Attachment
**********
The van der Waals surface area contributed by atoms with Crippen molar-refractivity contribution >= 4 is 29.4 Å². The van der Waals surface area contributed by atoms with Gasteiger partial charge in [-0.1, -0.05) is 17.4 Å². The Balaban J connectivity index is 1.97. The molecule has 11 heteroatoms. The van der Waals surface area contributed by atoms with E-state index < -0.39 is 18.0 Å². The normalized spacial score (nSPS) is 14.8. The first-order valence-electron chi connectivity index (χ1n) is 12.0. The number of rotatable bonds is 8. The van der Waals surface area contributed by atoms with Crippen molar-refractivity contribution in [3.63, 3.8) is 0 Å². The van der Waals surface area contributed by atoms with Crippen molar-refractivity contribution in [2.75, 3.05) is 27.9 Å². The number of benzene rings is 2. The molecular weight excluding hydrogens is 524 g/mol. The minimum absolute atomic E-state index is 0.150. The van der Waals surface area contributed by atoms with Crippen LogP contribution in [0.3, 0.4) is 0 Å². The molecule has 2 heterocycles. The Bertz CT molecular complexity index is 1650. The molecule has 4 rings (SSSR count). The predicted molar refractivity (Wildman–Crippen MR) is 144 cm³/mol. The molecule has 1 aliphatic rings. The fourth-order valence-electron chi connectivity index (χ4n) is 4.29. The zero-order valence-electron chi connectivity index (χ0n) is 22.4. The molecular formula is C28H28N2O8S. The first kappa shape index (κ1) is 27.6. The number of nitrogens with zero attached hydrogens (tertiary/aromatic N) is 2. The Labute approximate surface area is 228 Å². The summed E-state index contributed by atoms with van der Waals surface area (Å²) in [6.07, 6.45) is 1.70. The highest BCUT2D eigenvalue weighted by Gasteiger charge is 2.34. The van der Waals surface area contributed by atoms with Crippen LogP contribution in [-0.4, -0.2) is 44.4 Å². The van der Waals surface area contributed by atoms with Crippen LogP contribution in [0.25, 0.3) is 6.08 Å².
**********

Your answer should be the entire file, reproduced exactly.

The van der Waals surface area contributed by atoms with Crippen molar-refractivity contribution >= 4 is 29.4 Å². The van der Waals surface area contributed by atoms with Gasteiger partial charge in [-0.1, -0.05) is 17.4 Å². The Balaban J connectivity index is 1.97. The molecule has 11 heteroatoms. The van der Waals surface area contributed by atoms with E-state index < -0.39 is 18.0 Å². The normalized spacial score (nSPS) is 14.8. The first-order valence-electron chi connectivity index (χ1n) is 12.0. The number of rotatable bonds is 8. The van der Waals surface area contributed by atoms with Crippen molar-refractivity contribution in [3.63, 3.8) is 0 Å². The van der Waals surface area contributed by atoms with Crippen molar-refractivity contribution in [2.75, 3.05) is 27.9 Å². The number of benzene rings is 2. The molecular weight excluding hydrogens is 524 g/mol. The minimum absolute atomic E-state index is 0.150. The van der Waals surface area contributed by atoms with Crippen LogP contribution in [0.3, 0.4) is 0 Å². The molecule has 2 heterocycles. The Bertz CT molecular complexity index is 1650. The molecule has 4 rings (SSSR count). The predicted molar refractivity (Wildman–Crippen MR) is 144 cm³/mol. The molecule has 1 aliphatic rings. The fourth-order valence-electron chi connectivity index (χ4n) is 4.29. The zero-order valence-electron chi connectivity index (χ0n) is 22.4. The molecular formula is C28H28N2O8S. The first kappa shape index (κ1) is 27.6. The number of nitrogens with zero attached hydrogens (tertiary/aromatic N) is 2. The Labute approximate surface area is 228 Å². The summed E-state index contributed by atoms with van der Waals surface area (Å²) in [6.07, 6.45) is 1.70. The highest BCUT2D eigenvalue weighted by Gasteiger charge is 2.34. The van der Waals surface area contributed by atoms with Crippen LogP contribution in [-0.4, -0.2) is 44.4 Å². The van der Waals surface area contributed by atoms with Crippen LogP contribution in [0.25, 0.3) is 6.08 Å².